I do miss living in New Zealand, but I do not find returning to the U.S. terribly challenging; a reason for this could be that I categorize travel and non-travel life separately in my brain. Also, I met or overachieved on all of my goals while in the Pacific. My class marks are A- in Philosophy, B+ in English, and B in History, which meets my personal expectations; a similar performance to what I would expect when not abroad.
Eating American cuisine from restaurants and takeaways I love is fulfilling, and it feels weird that this is the first time in years that I do not have an international trip officially planned. My dad and I are traveling to New Orleans soon, which will be an in-country opportunity to experience French culture as well as a new U.S. state! I fly out of the local airport for flight training and attend several medical appointments related to flying. A “normal” routine is underway once again, however, I have found plenty of time to relax as well. I have been messaging and video chatting with numerous Kiwi mates, some more than others depending on how conversation flows. The next big travel-related thing will come soon enough; until then, I am putting some time towards other goals like the flying lessons and such!
Hopefully reading this blog has convinced you or someone you know to study abroad in New Zealand; you will miss out by not going, and NZ is a perfect destination for such an experience. That being said, I have some advice for you; doing the things below helped make my experience perfect, and will likely have similar effects on yours.
Make friends with locals - don’t just stick with Americans
The single best thing I did on my entire trip was to make friends with locals. It was so rewarding, I cannot even put into words how much my Kiwi mates mean to me. You will get such a rich experience if you get to know locals because they know the culture and are genuinely interested in learning about you and where you come from. I noticed many Americans would just stick together and not be around locals as much; while this may be a comfort zone thing and is totally okay to an extent, I believe that spending too much time around one’s fellow kinsmen will have a negative impact on the experience as a whole. A strategy that worked for me was joining student organizations, putting myself “out there”, and just trying to get to know many people; you will find the ones you connect with by doing this, and before you know it you will have a strong bond with your newfound friends! You may meet people who become more than friends, which I can speak to. I have met wonderful people through student orgs, class, traveling, and even the cat café.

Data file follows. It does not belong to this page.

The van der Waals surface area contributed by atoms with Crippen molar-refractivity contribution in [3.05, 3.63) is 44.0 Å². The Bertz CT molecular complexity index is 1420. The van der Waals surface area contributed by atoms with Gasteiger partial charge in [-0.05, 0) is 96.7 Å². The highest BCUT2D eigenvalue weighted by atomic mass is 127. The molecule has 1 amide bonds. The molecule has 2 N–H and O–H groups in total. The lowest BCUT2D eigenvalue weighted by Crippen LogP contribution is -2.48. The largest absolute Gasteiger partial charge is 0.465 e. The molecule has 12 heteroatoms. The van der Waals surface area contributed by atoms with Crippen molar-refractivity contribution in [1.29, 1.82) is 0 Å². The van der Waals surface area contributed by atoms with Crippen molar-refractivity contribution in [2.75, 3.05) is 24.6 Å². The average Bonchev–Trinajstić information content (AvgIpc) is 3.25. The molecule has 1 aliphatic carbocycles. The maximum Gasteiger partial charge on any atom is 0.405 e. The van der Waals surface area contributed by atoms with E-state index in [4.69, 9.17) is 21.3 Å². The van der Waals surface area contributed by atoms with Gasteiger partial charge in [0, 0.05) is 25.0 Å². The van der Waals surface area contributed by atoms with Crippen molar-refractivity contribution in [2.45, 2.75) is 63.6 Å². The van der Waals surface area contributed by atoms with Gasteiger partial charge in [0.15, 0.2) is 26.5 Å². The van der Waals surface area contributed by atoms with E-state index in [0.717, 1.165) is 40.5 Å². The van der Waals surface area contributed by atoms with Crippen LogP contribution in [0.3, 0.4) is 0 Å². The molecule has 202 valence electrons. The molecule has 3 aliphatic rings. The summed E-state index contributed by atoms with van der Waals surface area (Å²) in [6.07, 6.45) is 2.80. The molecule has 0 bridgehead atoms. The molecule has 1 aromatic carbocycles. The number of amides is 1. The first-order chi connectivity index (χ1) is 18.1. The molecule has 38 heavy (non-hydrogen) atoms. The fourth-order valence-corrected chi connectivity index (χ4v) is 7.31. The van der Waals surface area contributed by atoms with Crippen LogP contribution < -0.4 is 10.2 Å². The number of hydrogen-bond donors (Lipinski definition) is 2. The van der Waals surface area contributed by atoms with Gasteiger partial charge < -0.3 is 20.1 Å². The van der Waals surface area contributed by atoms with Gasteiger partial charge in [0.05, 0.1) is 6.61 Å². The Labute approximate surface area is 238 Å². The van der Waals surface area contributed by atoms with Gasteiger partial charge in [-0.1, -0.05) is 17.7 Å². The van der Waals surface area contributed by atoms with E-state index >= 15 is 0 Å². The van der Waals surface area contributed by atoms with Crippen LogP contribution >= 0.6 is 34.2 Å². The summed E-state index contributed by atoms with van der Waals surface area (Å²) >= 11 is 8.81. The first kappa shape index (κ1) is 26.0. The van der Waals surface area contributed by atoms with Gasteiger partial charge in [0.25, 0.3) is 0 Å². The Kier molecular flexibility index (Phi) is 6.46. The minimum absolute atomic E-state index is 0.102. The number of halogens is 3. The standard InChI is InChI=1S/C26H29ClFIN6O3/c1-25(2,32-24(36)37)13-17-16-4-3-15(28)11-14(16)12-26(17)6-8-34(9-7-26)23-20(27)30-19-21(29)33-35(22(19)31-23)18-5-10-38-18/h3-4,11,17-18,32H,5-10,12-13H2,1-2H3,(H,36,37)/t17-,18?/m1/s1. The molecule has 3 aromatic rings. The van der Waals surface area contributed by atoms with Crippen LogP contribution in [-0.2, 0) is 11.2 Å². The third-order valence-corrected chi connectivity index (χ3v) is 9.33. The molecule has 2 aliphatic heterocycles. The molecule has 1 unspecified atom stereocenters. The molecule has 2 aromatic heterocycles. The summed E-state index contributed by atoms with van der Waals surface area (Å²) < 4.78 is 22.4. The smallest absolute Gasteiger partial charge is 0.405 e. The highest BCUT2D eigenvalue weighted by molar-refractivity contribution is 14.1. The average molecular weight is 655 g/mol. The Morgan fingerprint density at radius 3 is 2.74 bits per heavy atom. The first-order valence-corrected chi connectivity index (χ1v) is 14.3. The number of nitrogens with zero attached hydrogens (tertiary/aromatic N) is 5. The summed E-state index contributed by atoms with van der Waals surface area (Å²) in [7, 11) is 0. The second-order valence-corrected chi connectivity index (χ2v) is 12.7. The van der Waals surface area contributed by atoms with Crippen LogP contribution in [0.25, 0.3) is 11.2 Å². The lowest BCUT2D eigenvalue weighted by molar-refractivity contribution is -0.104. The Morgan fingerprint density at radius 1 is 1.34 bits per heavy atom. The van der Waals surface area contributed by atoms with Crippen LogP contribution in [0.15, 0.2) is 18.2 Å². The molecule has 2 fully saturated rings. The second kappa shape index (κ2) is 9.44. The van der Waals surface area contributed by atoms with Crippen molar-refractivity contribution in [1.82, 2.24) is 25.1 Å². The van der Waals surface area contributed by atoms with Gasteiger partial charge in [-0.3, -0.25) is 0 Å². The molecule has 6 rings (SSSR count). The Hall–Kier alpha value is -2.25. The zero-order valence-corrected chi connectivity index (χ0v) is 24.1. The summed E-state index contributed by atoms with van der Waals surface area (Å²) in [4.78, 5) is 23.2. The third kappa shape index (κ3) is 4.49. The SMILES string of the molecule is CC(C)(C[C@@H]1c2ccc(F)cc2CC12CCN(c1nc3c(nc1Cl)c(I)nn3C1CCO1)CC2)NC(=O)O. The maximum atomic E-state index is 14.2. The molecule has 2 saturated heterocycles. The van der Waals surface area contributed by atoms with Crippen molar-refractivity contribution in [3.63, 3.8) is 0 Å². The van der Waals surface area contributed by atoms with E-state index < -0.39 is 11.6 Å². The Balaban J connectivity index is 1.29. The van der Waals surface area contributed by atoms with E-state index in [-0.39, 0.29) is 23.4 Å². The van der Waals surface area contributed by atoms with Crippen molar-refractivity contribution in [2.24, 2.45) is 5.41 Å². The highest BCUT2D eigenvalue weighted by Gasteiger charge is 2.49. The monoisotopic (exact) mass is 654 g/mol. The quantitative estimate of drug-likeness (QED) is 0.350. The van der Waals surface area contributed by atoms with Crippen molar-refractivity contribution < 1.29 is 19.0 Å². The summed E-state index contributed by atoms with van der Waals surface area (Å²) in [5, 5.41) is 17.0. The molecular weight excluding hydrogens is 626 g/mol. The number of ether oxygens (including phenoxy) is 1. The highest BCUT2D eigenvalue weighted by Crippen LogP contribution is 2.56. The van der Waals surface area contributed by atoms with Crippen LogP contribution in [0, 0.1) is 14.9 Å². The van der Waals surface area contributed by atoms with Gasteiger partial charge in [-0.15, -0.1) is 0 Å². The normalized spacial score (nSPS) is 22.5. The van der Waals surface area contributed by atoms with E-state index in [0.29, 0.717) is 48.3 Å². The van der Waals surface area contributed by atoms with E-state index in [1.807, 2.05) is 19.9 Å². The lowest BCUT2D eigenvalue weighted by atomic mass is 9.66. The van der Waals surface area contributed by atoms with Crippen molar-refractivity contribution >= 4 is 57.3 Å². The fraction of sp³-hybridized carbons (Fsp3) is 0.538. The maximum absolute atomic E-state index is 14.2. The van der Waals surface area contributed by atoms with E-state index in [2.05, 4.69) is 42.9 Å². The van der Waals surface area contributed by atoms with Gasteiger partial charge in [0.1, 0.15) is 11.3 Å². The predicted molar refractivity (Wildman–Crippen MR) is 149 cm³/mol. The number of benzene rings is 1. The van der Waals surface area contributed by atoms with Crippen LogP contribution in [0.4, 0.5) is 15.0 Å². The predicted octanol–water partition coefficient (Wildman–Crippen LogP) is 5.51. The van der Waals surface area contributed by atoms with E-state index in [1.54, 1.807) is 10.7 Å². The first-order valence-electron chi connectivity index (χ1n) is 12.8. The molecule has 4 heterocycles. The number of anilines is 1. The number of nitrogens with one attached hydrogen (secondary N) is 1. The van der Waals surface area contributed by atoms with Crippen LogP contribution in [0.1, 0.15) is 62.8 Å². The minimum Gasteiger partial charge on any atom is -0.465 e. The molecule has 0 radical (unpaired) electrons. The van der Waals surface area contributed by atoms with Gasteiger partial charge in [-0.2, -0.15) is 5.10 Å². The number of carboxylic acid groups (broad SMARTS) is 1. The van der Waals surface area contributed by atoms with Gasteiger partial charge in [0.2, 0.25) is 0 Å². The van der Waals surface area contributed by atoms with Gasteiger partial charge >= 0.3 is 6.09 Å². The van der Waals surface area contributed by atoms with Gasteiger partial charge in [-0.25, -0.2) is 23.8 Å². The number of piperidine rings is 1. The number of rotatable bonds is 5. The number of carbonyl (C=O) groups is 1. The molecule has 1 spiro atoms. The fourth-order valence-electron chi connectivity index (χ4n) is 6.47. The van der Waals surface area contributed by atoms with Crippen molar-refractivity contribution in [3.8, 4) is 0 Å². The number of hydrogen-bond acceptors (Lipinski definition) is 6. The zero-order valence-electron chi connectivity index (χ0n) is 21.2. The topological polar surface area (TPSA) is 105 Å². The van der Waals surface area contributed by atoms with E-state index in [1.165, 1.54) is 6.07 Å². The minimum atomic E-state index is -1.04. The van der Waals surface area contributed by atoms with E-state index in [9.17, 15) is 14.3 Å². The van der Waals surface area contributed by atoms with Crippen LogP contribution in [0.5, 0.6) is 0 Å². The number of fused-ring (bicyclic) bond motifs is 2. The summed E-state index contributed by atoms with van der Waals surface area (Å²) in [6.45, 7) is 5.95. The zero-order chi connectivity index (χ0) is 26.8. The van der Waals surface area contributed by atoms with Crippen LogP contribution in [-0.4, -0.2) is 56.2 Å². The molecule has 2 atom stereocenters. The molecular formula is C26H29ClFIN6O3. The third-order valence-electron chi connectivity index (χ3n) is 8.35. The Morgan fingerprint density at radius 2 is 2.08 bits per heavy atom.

The second best thing I did was travel around. If I wanted to do something, I did it. I saw people who made up excuses not to go somewhere they really wanted to go; if you are truly hesitant then that is fine, but if your heart calls you to say, Samoa, then GO!!! Money can be made back, but time is temporary. Plus, it is a lot easier to get to these places from New Zealand as opposed to the US. I realize that I take this to the extreme with wild experiences like the Island Hopper, but travel offers something for everyone. Not as comfortable with traveling yet? Start with an overnight trip, and work your way up to longer and further holidays. Seasoned world traveler? Take a solo trip; you will get to know yourself really well. Take advice, but at the end of the day go where YOU want... and never let fear hold you back!
Don’t come home with regrets
You are going to question whether you should have handled situations differently while abroad; it is human nature. The important thing is to not regret anything, which builds on my earlier travel point. When picking between Auckland, Christchurch, Dunedin, and Wellington, do your research but, most importantly, listen to your mind and heart. Do not be afraid to try new things; not trying is hard emotionally because you will not know what you missed. Want to take a solo trip but are not comfortable? Go for it. See someone you want to become friends or more than friends with? Nothing to lose. Not trying will cause regrets and heartbreak, something I have learned growing up. At the end when you are sitting in the gate lounge at Auckland Airport about to leave the country, you want to think back and be content, happy, with what you have done. Life will work out in the end, so live it up while here.
Thank you for following along as I explored New Zealand. It was an epic adventure, and I hope you get to experience NZ for yourself soon. It is the best country I have ever been to, and it is easy to integrate into and spend a semester (or longer) there. So, go to New Zealand. Meet the locals. Travel. Take risks. Don’t regret, just live. Everything will work itself out in the end.